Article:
Hawes believes the date of the survey is proof that the board members expected low feedback.

“It was the Friday afternoon after school was out for Thanksgiving week,” she said. “Who is looking for that email? Nobody. We were excited they at least had a survey, so we could show them they don’t listen to parents” when the board pushed forward with arming teachers not long afterward.

Around 9% of the Keller school district’s roughly 35,000 parents replied, which prompted a handful of board members to question the validity of the poll even as school board races are determined by a similar 10% of eligible voters.

“That’s not a lot of people who took that survey,” said board member Joni Smith during a school board meeting late last year.

The board voted 4-3 to move forward with the Guardian Program, which requires 16 hours of firearm training by participants. Several months after the vote, state leaders passed HB 3, which is now law and requires all public schools to arm an officer, security guard, or district staff member on every campus. The Giffords Law Center to Prevent Gun Violence, a gun reform advocacy nonprofit, recently performed an analysis of mishandled guns at schools and over the past five years found 100 publicly reported instances of teachers and school staff unintentionally discharging their firearms or allowing students to access the guns. The list includes a Granbury superintendent forced to resign earlier this year when a third grader found the school leader’s handgun unattended in a restroom.

Melissa Muenzler: “It’s a culture war, but the war is already over. Kids have gay friends. It’s normal to them. It’s the older parents who are panicking.”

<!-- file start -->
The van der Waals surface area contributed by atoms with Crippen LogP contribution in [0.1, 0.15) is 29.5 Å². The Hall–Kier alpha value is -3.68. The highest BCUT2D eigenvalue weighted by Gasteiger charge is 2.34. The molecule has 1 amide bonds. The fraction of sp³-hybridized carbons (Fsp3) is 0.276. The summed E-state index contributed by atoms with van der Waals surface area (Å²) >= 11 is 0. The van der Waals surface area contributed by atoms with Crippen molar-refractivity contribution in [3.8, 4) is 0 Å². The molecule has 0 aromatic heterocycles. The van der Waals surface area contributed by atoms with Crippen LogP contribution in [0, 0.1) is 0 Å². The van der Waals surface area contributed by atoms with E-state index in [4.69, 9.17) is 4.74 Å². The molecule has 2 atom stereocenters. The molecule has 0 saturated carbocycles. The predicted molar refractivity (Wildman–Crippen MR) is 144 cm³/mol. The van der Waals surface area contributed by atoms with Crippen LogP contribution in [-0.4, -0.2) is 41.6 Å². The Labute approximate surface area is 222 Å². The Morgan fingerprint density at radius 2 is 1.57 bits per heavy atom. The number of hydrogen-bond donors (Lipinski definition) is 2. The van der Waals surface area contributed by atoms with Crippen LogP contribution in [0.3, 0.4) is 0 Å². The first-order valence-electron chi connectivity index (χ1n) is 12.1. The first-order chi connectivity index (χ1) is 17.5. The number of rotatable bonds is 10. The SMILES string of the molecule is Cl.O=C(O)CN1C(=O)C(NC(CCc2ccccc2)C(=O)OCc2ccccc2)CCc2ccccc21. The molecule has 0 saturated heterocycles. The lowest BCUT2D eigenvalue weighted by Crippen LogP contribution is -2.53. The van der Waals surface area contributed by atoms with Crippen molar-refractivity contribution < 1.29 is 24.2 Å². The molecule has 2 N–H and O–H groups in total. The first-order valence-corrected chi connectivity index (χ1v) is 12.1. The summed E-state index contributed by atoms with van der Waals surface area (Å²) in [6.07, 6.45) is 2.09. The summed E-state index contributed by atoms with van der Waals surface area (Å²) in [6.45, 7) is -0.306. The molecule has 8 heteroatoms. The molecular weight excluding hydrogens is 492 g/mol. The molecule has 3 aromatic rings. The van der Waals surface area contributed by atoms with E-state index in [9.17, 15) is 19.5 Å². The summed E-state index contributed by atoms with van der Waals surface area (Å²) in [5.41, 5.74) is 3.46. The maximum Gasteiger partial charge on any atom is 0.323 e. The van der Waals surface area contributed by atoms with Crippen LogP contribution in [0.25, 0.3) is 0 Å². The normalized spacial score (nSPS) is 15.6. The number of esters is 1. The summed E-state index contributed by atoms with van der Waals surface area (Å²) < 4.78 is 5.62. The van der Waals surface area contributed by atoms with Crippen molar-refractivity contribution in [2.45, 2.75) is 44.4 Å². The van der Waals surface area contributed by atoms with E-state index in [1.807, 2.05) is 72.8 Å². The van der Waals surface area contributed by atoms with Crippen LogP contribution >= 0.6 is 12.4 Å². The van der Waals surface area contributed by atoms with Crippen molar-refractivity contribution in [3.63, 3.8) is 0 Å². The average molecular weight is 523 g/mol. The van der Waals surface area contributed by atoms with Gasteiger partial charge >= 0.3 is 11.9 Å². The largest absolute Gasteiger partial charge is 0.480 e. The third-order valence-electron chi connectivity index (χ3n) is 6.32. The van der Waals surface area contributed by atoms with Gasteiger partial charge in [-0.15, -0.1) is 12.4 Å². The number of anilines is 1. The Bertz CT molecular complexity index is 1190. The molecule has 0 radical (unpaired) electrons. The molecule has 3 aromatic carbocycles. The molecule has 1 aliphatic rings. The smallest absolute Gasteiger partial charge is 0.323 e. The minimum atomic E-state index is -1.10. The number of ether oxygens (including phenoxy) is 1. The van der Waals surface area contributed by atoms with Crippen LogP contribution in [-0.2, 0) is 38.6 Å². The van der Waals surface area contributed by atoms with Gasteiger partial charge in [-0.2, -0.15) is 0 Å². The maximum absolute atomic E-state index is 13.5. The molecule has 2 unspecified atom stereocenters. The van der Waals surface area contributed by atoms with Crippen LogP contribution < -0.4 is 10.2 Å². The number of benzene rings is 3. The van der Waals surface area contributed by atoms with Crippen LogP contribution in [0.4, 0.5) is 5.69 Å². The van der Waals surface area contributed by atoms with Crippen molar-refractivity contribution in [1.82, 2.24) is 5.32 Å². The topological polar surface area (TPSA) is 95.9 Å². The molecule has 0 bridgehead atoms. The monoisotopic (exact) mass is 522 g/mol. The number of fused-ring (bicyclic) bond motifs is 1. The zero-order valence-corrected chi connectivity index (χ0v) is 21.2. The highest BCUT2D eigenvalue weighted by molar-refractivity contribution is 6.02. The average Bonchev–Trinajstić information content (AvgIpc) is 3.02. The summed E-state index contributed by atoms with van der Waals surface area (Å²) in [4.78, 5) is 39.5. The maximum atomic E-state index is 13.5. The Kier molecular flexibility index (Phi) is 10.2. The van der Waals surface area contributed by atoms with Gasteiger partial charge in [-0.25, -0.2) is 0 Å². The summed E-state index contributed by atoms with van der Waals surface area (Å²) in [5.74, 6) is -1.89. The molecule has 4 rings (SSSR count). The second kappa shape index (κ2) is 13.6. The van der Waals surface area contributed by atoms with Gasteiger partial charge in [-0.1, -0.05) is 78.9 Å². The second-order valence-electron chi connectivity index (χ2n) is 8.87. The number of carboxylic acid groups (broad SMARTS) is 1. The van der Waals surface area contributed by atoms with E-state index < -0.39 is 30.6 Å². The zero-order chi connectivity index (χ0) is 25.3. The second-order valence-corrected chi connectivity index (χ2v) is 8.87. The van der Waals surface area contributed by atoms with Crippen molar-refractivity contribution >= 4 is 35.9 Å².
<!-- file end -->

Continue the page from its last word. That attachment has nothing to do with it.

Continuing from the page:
Photo by Edward Brown

Muenzler, whose father and grandfather are retired peace officers, asked school officials pointed questions via email but says she was ignored.

“I have procedural questions about how [school leaders] will mitigate this” active shooter threat, she said. “Will the teacher leave the first graders to pursue the shooter? [The board] refused to answer. You have to carry the gun on your person. My kids were in elementary school. There are kids crawling on you, and you have a gun holstered?”

Guidelines from the Texas Education Agency (TEA) do not require school boards to disclose which teacher or school staff member is armed.

“The school board ran on transparency,” Muenzler said, “but we aren’t allowed to know if there was a loaded gun in our child’s classroom.”

Weatherred compared right-wing support for guns in schools to the face mask debate during the pandemic.

“Parents said they shouldn’t have to wear a mask because we were afraid of COVID?” she said. “Suddenly, we are all supposed to be OK if there is a gun in the classroom? I don’t have a gun in my house. Why would I send my child to school to be around a loaded weapon? I made a conscious decision to not have [guns] in my home.”

In a 2021 article examining 133 school shootings and attempts from 1980 to 2019, JAMA (the Journal of the American Medical Association) found that armed school officials were not effective in preventing gun violence.

“Whenever firearms are present, there is room for error, and even highly trained officers get split-second decisions wrong,” the report reads. “Prior research suggests that many school shooters are actively suicidal, intending to die in the act, so an armed officer may be an incentive rather than a deterrent. Schools must invest in resources to prevent shootings before they occur.”

Bible Bullies

In June, Keller’s right-wing school leaders attacked transgender youths by adopting two policies, including one under the “Facility Standards” section that addresses a nonexistent problem, the mothers said.